Curtis Campbell, Gleaner Writer
The Jamaica Reggae Industry Association (JaRIA) joins Damion Crawford, minister of state in the Ministry of Tourism and Entertainment, in disagreeing with elements of the Criminal Justice (Suppression of Criminal Organisations) Act 2013 (also called the Anti-Gang Legislation).
According to the body, which positions itself as a representative of Jamaica's music industry, the Anti-Gang Legislation oversteps several freedoms normally enjoyed by the entertainment industry.
According to a release sent to The Gleaner from JaRIA, the body has already given written objection to clause 15 of the act.
Despite the written objection, JaRIA also felt the need to make the public aware of what problems exist in the clause.
The objections from JaRIA were penned to the Parliamentary Committee in October after, the group says, much research and several consultations.
According to JaRIA, the submission was the result of the effort of well-standing members of Jamaica's entertainment industry, including the Jamaica Association of Composers, Authors and Publishers and the Jamaica Music Society.
Not dissimilar to Crawford's recent comments on the matter in last week's Sunday Gleaner, JaRIA says it has serious concern with the legislation targeting the music industry, while turning a blind eye to other areas of entertainment.
"Only the music sector is addressed and there is no mention of the other sectors in entertainment. When it comes to film, there is a negative impact on local and overseas audiences," JaRIA said.
The body also highlighted that several films have portrayed the Jamaican society in a violent manner, yet the Anti-Gang Legislation does not provide any ideas for monitoring that aspect of entertainment.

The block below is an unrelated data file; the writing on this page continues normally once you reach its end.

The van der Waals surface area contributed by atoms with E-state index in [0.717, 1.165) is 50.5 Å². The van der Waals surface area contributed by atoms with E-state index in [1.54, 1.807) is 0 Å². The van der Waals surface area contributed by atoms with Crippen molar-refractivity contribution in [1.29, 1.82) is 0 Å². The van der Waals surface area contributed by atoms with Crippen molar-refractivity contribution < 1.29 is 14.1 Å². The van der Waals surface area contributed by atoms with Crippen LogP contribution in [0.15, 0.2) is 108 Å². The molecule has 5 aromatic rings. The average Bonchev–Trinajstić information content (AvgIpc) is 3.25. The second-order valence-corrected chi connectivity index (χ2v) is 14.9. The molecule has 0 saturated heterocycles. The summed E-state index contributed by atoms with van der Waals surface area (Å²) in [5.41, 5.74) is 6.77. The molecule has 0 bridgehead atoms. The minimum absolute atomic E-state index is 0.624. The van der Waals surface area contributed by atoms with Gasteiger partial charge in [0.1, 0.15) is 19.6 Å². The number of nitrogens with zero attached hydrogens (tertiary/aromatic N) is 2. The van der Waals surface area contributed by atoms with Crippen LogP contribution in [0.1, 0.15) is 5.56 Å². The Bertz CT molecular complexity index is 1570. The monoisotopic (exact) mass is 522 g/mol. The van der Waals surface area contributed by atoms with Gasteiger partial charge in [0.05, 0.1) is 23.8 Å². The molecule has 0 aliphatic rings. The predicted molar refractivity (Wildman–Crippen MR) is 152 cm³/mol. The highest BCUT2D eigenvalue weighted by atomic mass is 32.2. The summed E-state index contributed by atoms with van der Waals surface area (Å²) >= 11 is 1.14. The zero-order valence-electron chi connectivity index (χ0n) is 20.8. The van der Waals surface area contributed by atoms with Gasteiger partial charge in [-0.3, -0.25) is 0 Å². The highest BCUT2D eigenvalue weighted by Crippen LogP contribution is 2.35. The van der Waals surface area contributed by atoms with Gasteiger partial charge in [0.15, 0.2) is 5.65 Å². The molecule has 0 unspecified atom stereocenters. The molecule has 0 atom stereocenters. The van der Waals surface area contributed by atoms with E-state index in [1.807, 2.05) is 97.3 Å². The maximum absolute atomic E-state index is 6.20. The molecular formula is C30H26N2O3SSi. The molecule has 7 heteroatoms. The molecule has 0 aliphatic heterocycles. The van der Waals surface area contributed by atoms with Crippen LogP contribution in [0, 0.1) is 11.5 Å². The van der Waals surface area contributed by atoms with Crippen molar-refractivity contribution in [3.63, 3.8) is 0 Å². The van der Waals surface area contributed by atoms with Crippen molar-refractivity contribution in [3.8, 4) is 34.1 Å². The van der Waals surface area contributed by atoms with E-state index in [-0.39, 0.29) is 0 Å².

"Moreover, the Jamaican society is consistently portrayed in award-winning, profanity-laced films as an array of violent rival garrisons - the violence being graphic and exaggerated, yet there is no outcry or suggestion of censorship," JaRIA said.
Freedom of expression
The body also says the Anti-Gang Legislation restricts creativity and the freedom of expression.
The release continued: "It is restrictive to creativity, lyrical expression, freedom of speech and reggae as social commentary, especially since the universal impact of reggae music is because of its social commentary."
According to JaRIA, policing performance or visual art as advocated by Clause 15 in the Anti-Gang Legislation is a contradiction to democracy.
JaRIA also made reference to tattooing, saying there are many instances when a tattoo does not signify a connection to anything in particular, even if it seems so.
The representative of the music industry is often criticised for paying more attention to reggae than it does other genres of music.
This time around, the body points out that pointing to the implications of Clause 15 of the Anti-Gang Legislation and of staunchly rejecting it, means much to every aspect of entertainment.
"Please note, the debate is not about dancehall but about all of the music and by extension, the entertainment sector in a time when creative industries are touted as a major contributor to economic growth. To this end, JaRIA is very concerned about what is being done on a national scale to take a proactive role in promoting positive, self-sustaining activities as one of the ways of lessening crime," JaRIA said.
The controversial Clause 15 of the Criminal Justice (Suppression of Criminal Organisations) Act 2013, states that "A person shall not use a common name of identifying sign, symbol, tattoo or other physical marking, colour or style of dress or graffiti or produce, record or perform songs to promote or facilitate the criminal activity of a criminal organisation".
The act also defines 'criminal activity' as "the planned, ongoing, continuous, or repeated participation or involvement in any serious offence".